The Sabbath worship service is the high point of a congregation’s weekly engagement with the church, and yet it is rarely evaluated for effectiveness. Personally, I have never heard anyone step back and ask, “Why are we doing things this way?” After years studying God’s vision for how to be a church, I have decided to share my reflections regarding this central feature of Christian life. My goal is to open a way for the worship service to become far more transformative, life-giving, and inspiring.
This is a companion discussion topic for the original entry at https://spectrummagazine.org/views/2023/redefining-modern-worship-service
Kim, I really appreciate what you have shared here,
Although I appreciate connecting with my SDA community friends on the Sabbaths I am able to attend church services “live” … I yearn for something different than I actually experience.
I love singing (harmony) with familiar music. I appreciate sharing meals and conversation together during potluck events.
I appreciate that the pastor (or whomever is presenting in the pastor’s absence) has put many hours into the message s/he is sharing from up front … as have the many others who share the Children’s Story, organize and share the musical sing along (and/or the musical sit-and-listen … ) aspects of the service.
What I truly YEARN FOR, though, … and haven’t yet found on Sabbath mornings at the to church I attend here in Maine (yes, I remember when you were in nearby Freeport) … is an opportunity to just comfortably share what has been most meaningful for me in my personal, independent study of scripture during the past week.
I don’t follow the sabbath school lesson. I’m not able to be at church often enough to to keep abreast of what the alternative sabbath school classes are going to be discussing (I prefer to continue in my own scriptural rabbit holes anyways).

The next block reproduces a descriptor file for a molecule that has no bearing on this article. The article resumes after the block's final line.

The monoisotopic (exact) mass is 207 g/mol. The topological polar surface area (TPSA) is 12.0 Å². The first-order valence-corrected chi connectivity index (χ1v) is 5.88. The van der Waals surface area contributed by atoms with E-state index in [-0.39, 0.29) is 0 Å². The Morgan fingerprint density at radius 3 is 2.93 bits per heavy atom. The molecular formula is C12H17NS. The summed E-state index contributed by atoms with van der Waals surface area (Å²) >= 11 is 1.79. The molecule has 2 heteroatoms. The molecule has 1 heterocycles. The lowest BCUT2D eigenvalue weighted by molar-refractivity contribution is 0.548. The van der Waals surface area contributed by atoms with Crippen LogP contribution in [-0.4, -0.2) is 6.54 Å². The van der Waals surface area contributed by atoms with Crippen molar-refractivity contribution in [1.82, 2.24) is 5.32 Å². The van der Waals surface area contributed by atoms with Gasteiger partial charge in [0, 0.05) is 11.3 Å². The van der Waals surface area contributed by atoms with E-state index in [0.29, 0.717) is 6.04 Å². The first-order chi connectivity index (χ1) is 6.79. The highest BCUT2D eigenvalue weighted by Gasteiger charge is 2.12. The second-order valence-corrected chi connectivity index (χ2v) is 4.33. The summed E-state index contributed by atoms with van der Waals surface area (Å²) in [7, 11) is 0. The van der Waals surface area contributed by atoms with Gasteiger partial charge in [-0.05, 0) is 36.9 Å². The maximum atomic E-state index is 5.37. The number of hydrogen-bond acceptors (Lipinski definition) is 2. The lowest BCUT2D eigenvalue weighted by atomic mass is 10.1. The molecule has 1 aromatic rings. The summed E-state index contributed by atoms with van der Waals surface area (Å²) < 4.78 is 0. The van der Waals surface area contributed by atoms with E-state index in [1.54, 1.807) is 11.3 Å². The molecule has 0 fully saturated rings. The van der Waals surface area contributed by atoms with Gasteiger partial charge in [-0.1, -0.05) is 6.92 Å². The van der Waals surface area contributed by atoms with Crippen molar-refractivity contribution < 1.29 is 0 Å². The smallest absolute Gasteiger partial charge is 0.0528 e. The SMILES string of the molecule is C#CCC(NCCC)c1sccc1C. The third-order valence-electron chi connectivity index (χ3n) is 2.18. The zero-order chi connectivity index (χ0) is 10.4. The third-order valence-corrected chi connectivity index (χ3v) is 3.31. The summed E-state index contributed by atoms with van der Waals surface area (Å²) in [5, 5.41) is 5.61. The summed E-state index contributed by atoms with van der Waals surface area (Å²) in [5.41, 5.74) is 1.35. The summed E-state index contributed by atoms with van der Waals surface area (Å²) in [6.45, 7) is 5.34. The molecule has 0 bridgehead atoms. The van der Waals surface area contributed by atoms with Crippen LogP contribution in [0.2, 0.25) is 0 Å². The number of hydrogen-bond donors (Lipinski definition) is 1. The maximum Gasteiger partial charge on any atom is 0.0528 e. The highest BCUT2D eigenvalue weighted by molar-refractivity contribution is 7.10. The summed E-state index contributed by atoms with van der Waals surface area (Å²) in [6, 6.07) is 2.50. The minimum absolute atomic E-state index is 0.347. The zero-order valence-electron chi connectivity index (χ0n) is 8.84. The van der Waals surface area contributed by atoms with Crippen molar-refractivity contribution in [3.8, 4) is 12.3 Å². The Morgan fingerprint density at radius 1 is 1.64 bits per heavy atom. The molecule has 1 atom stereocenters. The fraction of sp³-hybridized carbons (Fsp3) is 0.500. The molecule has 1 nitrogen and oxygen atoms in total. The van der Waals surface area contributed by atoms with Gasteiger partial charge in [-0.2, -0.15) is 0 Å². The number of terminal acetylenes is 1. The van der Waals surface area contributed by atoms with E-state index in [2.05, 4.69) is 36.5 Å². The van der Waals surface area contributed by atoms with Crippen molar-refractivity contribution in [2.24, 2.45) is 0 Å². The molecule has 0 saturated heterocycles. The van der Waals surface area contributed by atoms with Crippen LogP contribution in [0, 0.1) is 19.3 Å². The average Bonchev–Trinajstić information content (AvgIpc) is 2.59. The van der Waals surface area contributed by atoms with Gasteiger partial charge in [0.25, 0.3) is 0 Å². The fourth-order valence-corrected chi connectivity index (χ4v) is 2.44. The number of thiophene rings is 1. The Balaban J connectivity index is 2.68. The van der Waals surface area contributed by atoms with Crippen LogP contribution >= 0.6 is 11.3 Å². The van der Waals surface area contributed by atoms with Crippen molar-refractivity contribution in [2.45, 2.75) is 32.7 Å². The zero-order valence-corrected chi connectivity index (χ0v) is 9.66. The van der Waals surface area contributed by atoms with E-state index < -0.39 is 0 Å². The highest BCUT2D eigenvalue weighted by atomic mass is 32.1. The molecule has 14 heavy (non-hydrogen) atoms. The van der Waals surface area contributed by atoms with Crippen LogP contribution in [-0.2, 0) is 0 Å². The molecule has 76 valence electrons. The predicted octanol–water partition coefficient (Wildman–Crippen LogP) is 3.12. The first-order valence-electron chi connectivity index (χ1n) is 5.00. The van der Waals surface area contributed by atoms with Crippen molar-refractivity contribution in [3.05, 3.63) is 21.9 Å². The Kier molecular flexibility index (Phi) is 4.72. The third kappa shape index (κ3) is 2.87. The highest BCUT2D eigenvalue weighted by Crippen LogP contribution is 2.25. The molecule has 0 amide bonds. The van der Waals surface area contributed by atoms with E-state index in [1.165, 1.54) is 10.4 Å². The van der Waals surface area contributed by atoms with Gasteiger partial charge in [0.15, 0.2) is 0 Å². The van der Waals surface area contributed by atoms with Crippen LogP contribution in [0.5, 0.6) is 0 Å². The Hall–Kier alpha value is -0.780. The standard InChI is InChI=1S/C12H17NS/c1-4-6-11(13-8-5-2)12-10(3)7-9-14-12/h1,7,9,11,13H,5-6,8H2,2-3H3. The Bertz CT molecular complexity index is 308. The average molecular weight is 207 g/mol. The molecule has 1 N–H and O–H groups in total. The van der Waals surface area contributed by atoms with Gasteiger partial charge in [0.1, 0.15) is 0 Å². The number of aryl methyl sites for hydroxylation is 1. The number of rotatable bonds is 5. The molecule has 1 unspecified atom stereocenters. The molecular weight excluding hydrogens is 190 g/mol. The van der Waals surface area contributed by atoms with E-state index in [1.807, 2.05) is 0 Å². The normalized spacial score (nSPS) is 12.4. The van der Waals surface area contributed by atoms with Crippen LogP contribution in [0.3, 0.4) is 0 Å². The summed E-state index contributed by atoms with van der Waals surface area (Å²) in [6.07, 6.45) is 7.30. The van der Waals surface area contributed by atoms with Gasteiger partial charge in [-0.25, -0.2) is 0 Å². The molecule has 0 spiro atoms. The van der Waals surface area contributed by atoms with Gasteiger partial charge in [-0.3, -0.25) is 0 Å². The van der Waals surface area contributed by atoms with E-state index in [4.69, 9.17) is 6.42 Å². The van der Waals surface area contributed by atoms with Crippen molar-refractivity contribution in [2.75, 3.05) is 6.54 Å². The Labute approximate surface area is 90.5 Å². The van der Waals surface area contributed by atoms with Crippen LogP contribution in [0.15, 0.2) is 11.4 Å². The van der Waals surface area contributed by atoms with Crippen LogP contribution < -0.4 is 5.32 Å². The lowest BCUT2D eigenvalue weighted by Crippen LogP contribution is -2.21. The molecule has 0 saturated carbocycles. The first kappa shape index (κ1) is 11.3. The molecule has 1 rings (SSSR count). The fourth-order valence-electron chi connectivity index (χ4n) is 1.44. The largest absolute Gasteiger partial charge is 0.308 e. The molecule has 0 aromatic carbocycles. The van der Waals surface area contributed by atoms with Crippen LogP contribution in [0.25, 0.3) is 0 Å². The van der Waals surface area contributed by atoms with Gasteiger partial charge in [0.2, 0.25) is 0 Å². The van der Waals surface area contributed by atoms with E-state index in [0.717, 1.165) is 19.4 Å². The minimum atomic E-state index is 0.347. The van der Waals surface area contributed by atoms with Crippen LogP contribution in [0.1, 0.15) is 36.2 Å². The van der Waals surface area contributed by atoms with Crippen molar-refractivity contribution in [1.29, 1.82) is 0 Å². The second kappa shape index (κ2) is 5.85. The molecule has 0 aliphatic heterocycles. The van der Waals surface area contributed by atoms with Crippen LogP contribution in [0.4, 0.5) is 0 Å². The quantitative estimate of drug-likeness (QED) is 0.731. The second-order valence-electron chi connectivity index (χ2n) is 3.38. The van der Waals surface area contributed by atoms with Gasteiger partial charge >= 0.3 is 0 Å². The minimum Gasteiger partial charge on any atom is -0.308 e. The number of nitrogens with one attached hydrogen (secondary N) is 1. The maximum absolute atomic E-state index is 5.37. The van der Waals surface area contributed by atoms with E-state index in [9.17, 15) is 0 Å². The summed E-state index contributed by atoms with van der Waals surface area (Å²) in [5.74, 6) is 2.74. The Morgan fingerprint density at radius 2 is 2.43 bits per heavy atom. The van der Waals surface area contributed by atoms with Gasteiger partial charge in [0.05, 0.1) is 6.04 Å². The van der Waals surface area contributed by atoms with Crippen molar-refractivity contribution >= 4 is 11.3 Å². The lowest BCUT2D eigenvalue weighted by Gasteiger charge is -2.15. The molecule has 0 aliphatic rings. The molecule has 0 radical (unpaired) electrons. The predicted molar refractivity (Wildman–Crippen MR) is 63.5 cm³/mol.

I would love to be able to participate in something like the “BLURB CLUB” experience (offered by the Portland Public Library twice monthly) where participants could each have a few minutes … within a small group scenario … to share what they have been focusing on, and how they find it meaningful. And WITHOUT someone else derailing with “You’re Wrong!” or “The Bible is Clear!” type of comments. I’m not able to attend frequently enough to offer to facilitate something like this.
Where does one go from here?
Calling the hour together on Sabbath morning “The Worship Service” can easily imply that it is the pinnacle of worship, …
Once I was old enough to think for myself, I found it weird that listening to a sermon was considered the high point of “worship”.
Doesn’t sounds too small-church friendly, given the specific requirements you list compared to what most small churches do w/r/t the quarterly, etc. Why not start up a Zoom Sabbath School that does exactly that? Maybe you can find some kindred spirits from around the world to join you?
I remember once when the then pastor of the Loma Linda University Church, Bill Loveless, stood up and said, “If you think you are going to get everything you need for spiritual growth from the 11:00 sermon, I have bad news for you”. At least that’s my paraphrase. But of course, he was right.
Thanks for a great article…I look forward to the sequel.
Zooming with kindred spirits might be as magical as stumbling upon, and sharing, vermillion-hued shakshuka and licorice mint tea with kindred spirits in a location as remote as the White Sands Treasured memories!
Although I participate in Zoom events when invited, I guess I’m not motivated enough to invest in the privilege of hosting and promoting such things. Oh well!
And I really would like to connect and interact in a more meaningful way (for me, anyways) in my “home” church, which actually is the largest church in our conference. Then again, I can’t be there often enough to offer to facilitate what would be meaningful for me. Oh well!
Oh, it’s YOU! We made good use of your hot pads this year! Was reminded of you many times.
I understand the reluctance to take on the organization/execution tasks. It is a commitment, and one has to weigh the cost/reward.
Hope life is treating you well!
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